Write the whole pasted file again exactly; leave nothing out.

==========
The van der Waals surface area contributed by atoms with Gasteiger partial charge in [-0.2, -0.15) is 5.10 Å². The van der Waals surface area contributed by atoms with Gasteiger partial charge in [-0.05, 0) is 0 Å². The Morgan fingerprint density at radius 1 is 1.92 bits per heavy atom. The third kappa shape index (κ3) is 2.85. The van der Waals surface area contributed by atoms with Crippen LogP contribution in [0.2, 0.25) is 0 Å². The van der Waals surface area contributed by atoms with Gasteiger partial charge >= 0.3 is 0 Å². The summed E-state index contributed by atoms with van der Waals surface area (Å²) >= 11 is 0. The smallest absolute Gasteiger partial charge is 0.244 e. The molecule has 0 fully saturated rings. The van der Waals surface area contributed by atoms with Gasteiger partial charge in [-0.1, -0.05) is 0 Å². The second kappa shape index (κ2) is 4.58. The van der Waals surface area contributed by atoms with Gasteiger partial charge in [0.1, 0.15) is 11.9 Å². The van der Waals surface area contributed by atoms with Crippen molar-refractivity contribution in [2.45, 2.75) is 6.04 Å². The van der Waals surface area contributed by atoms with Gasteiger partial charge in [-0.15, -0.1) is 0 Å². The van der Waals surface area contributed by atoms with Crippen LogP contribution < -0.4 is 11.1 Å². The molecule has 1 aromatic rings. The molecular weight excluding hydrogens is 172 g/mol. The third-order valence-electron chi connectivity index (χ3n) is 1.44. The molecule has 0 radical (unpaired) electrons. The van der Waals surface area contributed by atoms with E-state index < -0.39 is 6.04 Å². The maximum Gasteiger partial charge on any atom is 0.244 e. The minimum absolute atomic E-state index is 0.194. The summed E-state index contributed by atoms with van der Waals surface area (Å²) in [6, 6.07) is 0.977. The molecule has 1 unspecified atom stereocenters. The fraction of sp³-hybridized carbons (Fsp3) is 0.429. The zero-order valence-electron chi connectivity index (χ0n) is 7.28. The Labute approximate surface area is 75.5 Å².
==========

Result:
The van der Waals surface area contributed by atoms with Gasteiger partial charge in [-0.2, -0.15) is 5.10 Å². The van der Waals surface area contributed by atoms with Gasteiger partial charge in [-0.05, 0) is 0 Å². The Morgan fingerprint density at radius 1 is 1.92 bits per heavy atom. The third kappa shape index (κ3) is 2.85. The van der Waals surface area contributed by atoms with Crippen LogP contribution in [0.2, 0.25) is 0 Å². The van der Waals surface area contributed by atoms with Gasteiger partial charge >= 0.3 is 0 Å². The summed E-state index contributed by atoms with van der Waals surface area (Å²) >= 11 is 0. The smallest absolute Gasteiger partial charge is 0.244 e. The molecule has 0 fully saturated rings. The van der Waals surface area contributed by atoms with Gasteiger partial charge in [-0.1, -0.05) is 0 Å². The second kappa shape index (κ2) is 4.58. The van der Waals surface area contributed by atoms with Gasteiger partial charge in [0.1, 0.15) is 11.9 Å². The van der Waals surface area contributed by atoms with Crippen molar-refractivity contribution in [2.45, 2.75) is 6.04 Å². The van der Waals surface area contributed by atoms with Gasteiger partial charge in [-0.15, -0.1) is 0 Å². The van der Waals surface area contributed by atoms with Crippen LogP contribution < -0.4 is 11.1 Å². The molecule has 1 aromatic rings. The molecular weight excluding hydrogens is 172 g/mol. The third-order valence-electron chi connectivity index (χ3n) is 1.44. The molecule has 0 radical (unpaired) electrons. The van der Waals surface area contributed by atoms with E-state index < -0.39 is 6.04 Å². The maximum Gasteiger partial charge on any atom is 0.244 e. The minimum absolute atomic E-state index is 0.194. The summed E-state index contributed by atoms with van der Waals surface area (Å²) in [6, 6.07) is 0.977. The molecule has 1 unspecified atom stereocenters. The fraction of sp³-hybridized carbons (Fsp3) is 0.429. The zero-order valence-electron chi connectivity index (χ0n) is 7.28. The Labute approximate surface area is 75.5 Å².